Americans To The White House: It’s (Still) The Economy, Stupid
President Obama's job approval numbers are even worse when you just look at the economy.
There’s more bad news for President Obama in a new Gallup poll showing that the public has soured significantly on his job approval as it relates to the economy:
A new low of 26% of Americans approve of President Barack Obama’s handling of the economy, down 11 percentage points since Gallup last measured it in mid-May and well below his previous low of 35% in November 2010.
Obama earns similarly low approval for his handling of the federal budget deficit (24%) and creating jobs (29%).
The president fares relatively better on foreign policy matters, with 53% of Americans approving of his handling of terrorism and roughly 4 in 10 approving on foreign affairs and the situation in Afghanistan. Also, 41% approve of Obama on education.
That last part isn’t entirely surprising since President’s tend to get a higher approval rating in the foreign policy area than they do on domestic matters. However, the 2012 election isn’t going to be decided on foreign policy or the war in Afghanistan, it’s going to be decided based on the state of the economy and, for Barack Obama, those numbers have been moving in the wrong direction for quite some time:
Not surprisingly, there’s a significant partisan breakdown on the President’s approval numbers, but even there, the bad news is still quite apparent:
Take a look at that middle column. Even when you take the foreign policy issue areas into account, there isn’t a single issues area where a majority of independents approve of the President’s handling of his job. On the economy, the President’s job approval among independents is even lower than it is among the population as a whole. A quick glance at the poll top lines (PDF) reveals that this is also true of the job approval on the budget deficit and “creating jobs”; in each case the President’s job approval among independents is lower than it is among the general population by at least several percentage points. Given the importance of independent voters in states like Florida, Ohio, Virginia, North Carolina, and elsewhere, this is a something that could be a serious problem for the President if it continues.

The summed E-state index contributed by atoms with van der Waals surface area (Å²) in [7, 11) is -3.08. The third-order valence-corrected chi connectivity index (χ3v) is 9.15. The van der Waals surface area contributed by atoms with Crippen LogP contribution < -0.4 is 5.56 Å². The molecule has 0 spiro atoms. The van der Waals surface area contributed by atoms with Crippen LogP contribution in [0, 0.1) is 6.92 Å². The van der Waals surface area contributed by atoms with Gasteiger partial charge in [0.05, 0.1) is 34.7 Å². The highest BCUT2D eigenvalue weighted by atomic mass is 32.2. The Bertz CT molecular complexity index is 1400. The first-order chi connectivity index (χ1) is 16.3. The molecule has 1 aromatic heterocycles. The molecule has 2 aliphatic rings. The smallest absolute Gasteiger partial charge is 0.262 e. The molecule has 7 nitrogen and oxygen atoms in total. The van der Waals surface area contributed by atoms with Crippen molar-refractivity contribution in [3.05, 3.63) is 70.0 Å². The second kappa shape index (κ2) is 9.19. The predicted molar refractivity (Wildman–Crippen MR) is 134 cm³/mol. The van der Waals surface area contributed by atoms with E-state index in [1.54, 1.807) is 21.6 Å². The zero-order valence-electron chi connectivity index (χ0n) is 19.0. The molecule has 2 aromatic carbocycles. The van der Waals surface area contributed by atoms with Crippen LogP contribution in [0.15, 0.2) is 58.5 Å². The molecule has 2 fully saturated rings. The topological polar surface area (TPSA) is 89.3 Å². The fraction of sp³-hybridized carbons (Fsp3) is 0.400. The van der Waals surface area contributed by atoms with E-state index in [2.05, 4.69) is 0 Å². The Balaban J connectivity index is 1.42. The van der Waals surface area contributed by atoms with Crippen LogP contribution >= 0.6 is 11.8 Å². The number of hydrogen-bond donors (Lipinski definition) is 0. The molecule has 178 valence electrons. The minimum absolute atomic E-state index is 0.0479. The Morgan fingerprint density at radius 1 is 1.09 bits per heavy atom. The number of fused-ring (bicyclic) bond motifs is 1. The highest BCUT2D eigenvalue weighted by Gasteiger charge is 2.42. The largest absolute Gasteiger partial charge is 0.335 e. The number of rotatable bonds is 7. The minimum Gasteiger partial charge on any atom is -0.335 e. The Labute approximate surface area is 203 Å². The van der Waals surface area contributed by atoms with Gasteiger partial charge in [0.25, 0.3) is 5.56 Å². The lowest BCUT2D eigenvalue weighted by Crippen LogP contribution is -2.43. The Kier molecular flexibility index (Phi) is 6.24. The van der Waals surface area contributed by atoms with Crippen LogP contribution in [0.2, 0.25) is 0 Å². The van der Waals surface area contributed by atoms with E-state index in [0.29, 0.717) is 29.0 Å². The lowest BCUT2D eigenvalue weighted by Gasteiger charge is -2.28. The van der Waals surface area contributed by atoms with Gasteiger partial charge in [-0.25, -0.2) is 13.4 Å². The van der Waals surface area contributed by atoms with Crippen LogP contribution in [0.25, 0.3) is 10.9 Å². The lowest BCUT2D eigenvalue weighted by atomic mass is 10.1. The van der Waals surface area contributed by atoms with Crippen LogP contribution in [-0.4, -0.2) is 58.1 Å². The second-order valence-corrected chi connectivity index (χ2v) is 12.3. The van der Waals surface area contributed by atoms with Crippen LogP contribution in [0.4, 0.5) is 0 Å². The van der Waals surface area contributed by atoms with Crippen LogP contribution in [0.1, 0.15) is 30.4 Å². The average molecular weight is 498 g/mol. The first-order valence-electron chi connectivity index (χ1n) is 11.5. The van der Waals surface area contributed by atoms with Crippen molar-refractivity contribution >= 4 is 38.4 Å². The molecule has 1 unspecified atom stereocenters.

Democrats seem to be basing their 2012 hopes on the idea that they’ll be able to characterize whoever the GOP nominates as so far right as to be outside the mainstream. Clearly, if they select a candidate like Michele Bachmann or Sarah Palin that could easily happen. However, if the President ends up facing someone like Mitt Romney or Rick Perry, which seems far more likely at this point, it’s going to be hard for them to paint their opponent as some wild-eved extremist when they’ve got a long record of government or business experience and the American people are more concerned about the economy than whether or not the guy running for President supports the Defense of Marriage Act. I’m not sure the White House realizes that yet.